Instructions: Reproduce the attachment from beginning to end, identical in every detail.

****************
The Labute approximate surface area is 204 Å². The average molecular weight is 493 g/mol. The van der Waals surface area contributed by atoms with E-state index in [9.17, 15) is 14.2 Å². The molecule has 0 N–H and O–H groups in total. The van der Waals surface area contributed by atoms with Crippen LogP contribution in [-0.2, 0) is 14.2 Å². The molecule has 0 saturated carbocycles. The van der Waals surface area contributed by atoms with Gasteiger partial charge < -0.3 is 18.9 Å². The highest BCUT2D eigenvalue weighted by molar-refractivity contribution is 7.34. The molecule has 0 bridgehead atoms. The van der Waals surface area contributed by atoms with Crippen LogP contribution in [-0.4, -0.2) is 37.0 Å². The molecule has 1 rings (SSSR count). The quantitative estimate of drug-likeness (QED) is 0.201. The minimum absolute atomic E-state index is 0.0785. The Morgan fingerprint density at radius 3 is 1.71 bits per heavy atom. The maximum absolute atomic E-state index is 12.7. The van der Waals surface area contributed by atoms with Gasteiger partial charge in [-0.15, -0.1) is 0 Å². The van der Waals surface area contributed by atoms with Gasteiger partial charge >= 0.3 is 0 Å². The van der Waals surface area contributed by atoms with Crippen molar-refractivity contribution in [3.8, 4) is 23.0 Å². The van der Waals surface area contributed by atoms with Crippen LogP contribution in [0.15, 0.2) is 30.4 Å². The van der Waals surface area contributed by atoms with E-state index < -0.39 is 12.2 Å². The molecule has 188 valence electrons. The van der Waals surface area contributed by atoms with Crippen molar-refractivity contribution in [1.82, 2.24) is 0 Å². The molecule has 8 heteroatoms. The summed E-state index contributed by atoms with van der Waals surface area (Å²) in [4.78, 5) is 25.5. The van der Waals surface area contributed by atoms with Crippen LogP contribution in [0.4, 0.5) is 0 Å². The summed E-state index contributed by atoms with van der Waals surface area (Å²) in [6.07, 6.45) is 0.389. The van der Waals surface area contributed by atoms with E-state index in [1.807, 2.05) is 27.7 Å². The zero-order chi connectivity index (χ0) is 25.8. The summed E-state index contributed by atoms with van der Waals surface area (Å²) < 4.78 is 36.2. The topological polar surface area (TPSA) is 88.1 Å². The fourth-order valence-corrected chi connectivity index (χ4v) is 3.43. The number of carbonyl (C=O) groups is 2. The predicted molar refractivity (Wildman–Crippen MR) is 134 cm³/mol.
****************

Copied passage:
The Labute approximate surface area is 204 Å². The average molecular weight is 493 g/mol. The van der Waals surface area contributed by atoms with E-state index in [9.17, 15) is 14.2 Å². The molecule has 0 N–H and O–H groups in total. The van der Waals surface area contributed by atoms with Crippen LogP contribution in [-0.2, 0) is 14.2 Å². The molecule has 0 saturated carbocycles. The van der Waals surface area contributed by atoms with Gasteiger partial charge < -0.3 is 18.9 Å². The highest BCUT2D eigenvalue weighted by molar-refractivity contribution is 7.34. The molecule has 0 bridgehead atoms. The van der Waals surface area contributed by atoms with Crippen LogP contribution in [-0.4, -0.2) is 37.0 Å². The molecule has 1 rings (SSSR count). The quantitative estimate of drug-likeness (QED) is 0.201. The minimum absolute atomic E-state index is 0.0785. The Morgan fingerprint density at radius 3 is 1.71 bits per heavy atom. The maximum absolute atomic E-state index is 12.7. The van der Waals surface area contributed by atoms with Gasteiger partial charge in [-0.15, -0.1) is 0 Å². The van der Waals surface area contributed by atoms with Gasteiger partial charge >= 0.3 is 0 Å². The van der Waals surface area contributed by atoms with Crippen molar-refractivity contribution in [3.8, 4) is 23.0 Å². The van der Waals surface area contributed by atoms with Crippen LogP contribution in [0.15, 0.2) is 30.4 Å². The van der Waals surface area contributed by atoms with E-state index < -0.39 is 12.2 Å². The molecule has 188 valence electrons. The van der Waals surface area contributed by atoms with Crippen molar-refractivity contribution in [1.82, 2.24) is 0 Å². The molecule has 8 heteroatoms. The summed E-state index contributed by atoms with van der Waals surface area (Å²) in [4.78, 5) is 25.5. The van der Waals surface area contributed by atoms with Crippen LogP contribution in [0.4, 0.5) is 0 Å². The summed E-state index contributed by atoms with van der Waals surface area (Å²) in [6.07, 6.45) is 0.389. The van der Waals surface area contributed by atoms with E-state index in [1.807, 2.05) is 27.7 Å². The zero-order chi connectivity index (χ0) is 25.8. The summed E-state index contributed by atoms with van der Waals surface area (Å²) < 4.78 is 36.2. The topological polar surface area (TPSA) is 88.1 Å². The fourth-order valence-corrected chi connectivity index (χ4v) is 3.43. The number of carbonyl (C=O) groups is 2. The predicted molar refractivity (Wildman–Crippen MR) is 134 cm³/mol.